Now, about all that maneuvering. For nearly four years, the president has taken his share of lumps in court proceedings. This time, though, he holds the trump card, as it were. Under federal law, government officials may not be hauled into state court anytime they are accused of committing civil wrongs in the course of their official duties. A statute, known as the Westfall Act, generally permits them to move the case into federal court and, more importantly, to substitute the United States as the defendant. The theory is that when public officials act in their official capacity, their actions are the government’s actions.
Under the Westfall Act, as construed by federal courts, the ambit of official acts is extremely broad. No surprise there: Statutes are written by members of Congress, and this one protects members of Congress (as well as officers of the executive and judicial branches). High-profile officials become subjects of public concern, and that affects how they do their jobs. The courts have thus recognized that these officials’ statements to the media — even if unsolicited and involving personal rather than public matters — are deemed to be actions within the scope of their governmental duties.
And here is the kicker: If the United States is the defendant, the doctrine of sovereign immunity applies. Under the Federal Tort Claims Act, the government has not consented to be sued for defamation. Therefore, the Justice Department’s action this week, which transfers Carroll’s lawsuit to federal district court in Manhattan, almost certainly means the case will be thrown out.
As you’d expect, there are gusts of indignation over this. Attorney General Bill Barr chalks them up to “the bizarre political environment in which we live.” DOJ’s intervention here is “routine,” and the AG explained that similar motions were made on behalf of Presidents Obama and Bush 43, as well as Vice President Cheney. But these days, as the Wall Street Journal’s Bill McGurn dryly observes, “the Trump justifies the means” — unlike past presidents, this one is portrayed as if he were not entitled to the rights, prerogatives, privileges, and immunities of the office.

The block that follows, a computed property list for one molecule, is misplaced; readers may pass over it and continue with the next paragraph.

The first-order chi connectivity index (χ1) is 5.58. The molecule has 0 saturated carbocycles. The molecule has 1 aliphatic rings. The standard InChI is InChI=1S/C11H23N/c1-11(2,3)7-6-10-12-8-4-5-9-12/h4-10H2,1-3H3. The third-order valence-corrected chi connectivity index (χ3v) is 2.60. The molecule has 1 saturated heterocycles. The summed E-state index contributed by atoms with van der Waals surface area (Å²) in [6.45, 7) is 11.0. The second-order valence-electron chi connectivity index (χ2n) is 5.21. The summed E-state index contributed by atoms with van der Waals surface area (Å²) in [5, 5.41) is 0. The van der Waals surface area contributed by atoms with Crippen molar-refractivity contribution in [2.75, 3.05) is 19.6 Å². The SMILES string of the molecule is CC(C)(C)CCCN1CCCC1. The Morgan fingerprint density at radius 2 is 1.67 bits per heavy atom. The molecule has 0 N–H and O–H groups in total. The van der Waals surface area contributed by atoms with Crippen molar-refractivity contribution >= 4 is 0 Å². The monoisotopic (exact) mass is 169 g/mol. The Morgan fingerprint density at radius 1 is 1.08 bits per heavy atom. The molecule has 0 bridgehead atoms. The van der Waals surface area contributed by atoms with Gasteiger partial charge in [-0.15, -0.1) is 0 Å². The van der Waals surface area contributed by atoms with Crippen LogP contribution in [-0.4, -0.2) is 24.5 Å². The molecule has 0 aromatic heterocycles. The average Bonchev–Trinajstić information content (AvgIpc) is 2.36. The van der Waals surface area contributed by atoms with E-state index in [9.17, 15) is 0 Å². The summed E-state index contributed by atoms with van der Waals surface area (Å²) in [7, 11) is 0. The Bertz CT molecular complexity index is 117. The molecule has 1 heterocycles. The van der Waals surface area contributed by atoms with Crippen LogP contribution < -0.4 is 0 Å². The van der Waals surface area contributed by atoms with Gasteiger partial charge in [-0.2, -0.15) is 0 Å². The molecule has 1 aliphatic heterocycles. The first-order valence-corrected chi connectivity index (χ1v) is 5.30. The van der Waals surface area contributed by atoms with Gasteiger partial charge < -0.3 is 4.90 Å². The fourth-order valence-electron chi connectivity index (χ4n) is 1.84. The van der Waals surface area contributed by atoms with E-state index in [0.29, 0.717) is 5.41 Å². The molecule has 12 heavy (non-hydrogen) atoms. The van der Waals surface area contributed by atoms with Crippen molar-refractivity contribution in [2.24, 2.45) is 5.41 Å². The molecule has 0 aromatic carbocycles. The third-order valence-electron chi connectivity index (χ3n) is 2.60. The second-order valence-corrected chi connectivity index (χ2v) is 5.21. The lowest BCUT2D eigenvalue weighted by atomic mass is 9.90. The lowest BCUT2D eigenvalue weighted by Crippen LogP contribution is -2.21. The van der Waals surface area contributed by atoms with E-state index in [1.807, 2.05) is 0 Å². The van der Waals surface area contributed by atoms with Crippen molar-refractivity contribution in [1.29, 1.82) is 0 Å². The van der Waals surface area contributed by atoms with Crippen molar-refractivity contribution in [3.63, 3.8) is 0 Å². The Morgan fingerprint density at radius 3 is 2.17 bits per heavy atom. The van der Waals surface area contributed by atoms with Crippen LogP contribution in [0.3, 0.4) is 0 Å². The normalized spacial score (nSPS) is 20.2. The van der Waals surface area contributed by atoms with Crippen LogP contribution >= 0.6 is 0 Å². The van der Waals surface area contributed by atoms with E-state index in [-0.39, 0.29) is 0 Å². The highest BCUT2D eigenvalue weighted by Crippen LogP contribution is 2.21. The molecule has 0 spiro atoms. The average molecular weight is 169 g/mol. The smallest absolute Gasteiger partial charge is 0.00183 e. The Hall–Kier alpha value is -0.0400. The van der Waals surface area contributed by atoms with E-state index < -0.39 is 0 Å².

Wait, you say, Obama, Bush, and Cheney were not accused of rape. Fair enough, and it is not within the realm of imagination that such an accusation would be leveled at any of those gentlemen. So then, you figure libertines like Trump and, say, Bill Clinton should not be in that same staid category? Okay, that’s fair enough, too, and maybe it should make a difference — politically. Legally, though, it’s beside the point.
Whatever you may think of Trump, he is not accused of rape — not in the legal sense of accuse. The accusation against him is defamation, which is significantly less serious. If Trump had been formally accused of a sexual assault, federal law would not have helped him. When Bill Clinton was formally accused by Paula Jones of sexual harassment prior to his presidency, there was no immunity. He was civilly sued and ultimately paid an $850,000 settlement. The law is not concerned about the character of the federal official implicated in a civil claim; the questions are strictly (a) whether the official was acting in his governmental capacity and (b) whether the tort involved is one for which the United States, as the sovereign, has consented to be sued. End of story.
Well, not quite the end. Let’s be real again. E. Jean Carroll’s case is not about rape, but her story is. Her claim is stale and there are significant credibility problems with it, just as there are with the allegation Tara Reade has leveled against Joe Biden. But it’s not like these women are outliers. There are lots of disturbing allegations about the candidates. Character flaws abound. And it’s exhausting.
But that’s a political issue, not a legal one. If our political processes continually produce flawed candidates, that’s not a problem of the law’s making. We should stop expecting lawsuits to fix it.